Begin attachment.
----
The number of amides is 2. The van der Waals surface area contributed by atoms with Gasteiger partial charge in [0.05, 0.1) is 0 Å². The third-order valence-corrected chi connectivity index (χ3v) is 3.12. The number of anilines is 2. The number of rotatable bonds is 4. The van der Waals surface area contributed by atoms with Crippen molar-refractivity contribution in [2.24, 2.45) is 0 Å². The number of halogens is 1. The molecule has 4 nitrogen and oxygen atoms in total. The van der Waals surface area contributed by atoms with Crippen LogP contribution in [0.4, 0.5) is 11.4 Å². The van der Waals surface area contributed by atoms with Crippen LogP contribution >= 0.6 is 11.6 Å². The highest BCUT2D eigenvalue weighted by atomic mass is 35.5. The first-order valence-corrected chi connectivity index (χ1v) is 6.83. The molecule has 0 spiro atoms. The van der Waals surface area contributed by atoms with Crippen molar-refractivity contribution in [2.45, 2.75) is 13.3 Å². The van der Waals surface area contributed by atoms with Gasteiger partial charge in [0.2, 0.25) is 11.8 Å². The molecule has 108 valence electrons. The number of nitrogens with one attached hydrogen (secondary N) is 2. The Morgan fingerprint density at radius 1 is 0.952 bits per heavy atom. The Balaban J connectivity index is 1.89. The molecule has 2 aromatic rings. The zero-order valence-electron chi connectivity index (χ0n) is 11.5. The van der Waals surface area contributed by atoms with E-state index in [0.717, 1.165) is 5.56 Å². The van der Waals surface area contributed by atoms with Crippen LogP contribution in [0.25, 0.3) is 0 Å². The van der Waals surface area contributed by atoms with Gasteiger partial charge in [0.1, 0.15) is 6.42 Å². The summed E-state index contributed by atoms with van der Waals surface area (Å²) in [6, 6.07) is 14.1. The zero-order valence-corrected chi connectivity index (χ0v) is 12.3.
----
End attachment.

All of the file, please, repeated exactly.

The number of amides is 2. The van der Waals surface area contributed by atoms with Gasteiger partial charge in [0.05, 0.1) is 0 Å². The third-order valence-corrected chi connectivity index (χ3v) is 3.12. The number of anilines is 2. The number of rotatable bonds is 4. The van der Waals surface area contributed by atoms with Crippen molar-refractivity contribution in [2.24, 2.45) is 0 Å². The number of halogens is 1. The molecule has 4 nitrogen and oxygen atoms in total. The van der Waals surface area contributed by atoms with Crippen LogP contribution in [0.4, 0.5) is 11.4 Å². The van der Waals surface area contributed by atoms with Crippen LogP contribution >= 0.6 is 11.6 Å². The highest BCUT2D eigenvalue weighted by atomic mass is 35.5. The first-order valence-corrected chi connectivity index (χ1v) is 6.83. The molecule has 0 spiro atoms. The van der Waals surface area contributed by atoms with Crippen molar-refractivity contribution in [2.45, 2.75) is 13.3 Å². The van der Waals surface area contributed by atoms with Gasteiger partial charge in [0.2, 0.25) is 11.8 Å². The molecule has 108 valence electrons. The number of nitrogens with one attached hydrogen (secondary N) is 2. The Morgan fingerprint density at radius 1 is 0.952 bits per heavy atom. The Balaban J connectivity index is 1.89. The molecule has 2 aromatic rings. The zero-order valence-electron chi connectivity index (χ0n) is 11.5. The van der Waals surface area contributed by atoms with E-state index in [0.717, 1.165) is 5.56 Å². The van der Waals surface area contributed by atoms with Crippen LogP contribution in [0.25, 0.3) is 0 Å². The van der Waals surface area contributed by atoms with Gasteiger partial charge in [0.1, 0.15) is 6.42 Å². The summed E-state index contributed by atoms with van der Waals surface area (Å²) in [6, 6.07) is 14.1. The zero-order valence-corrected chi connectivity index (χ0v) is 12.3.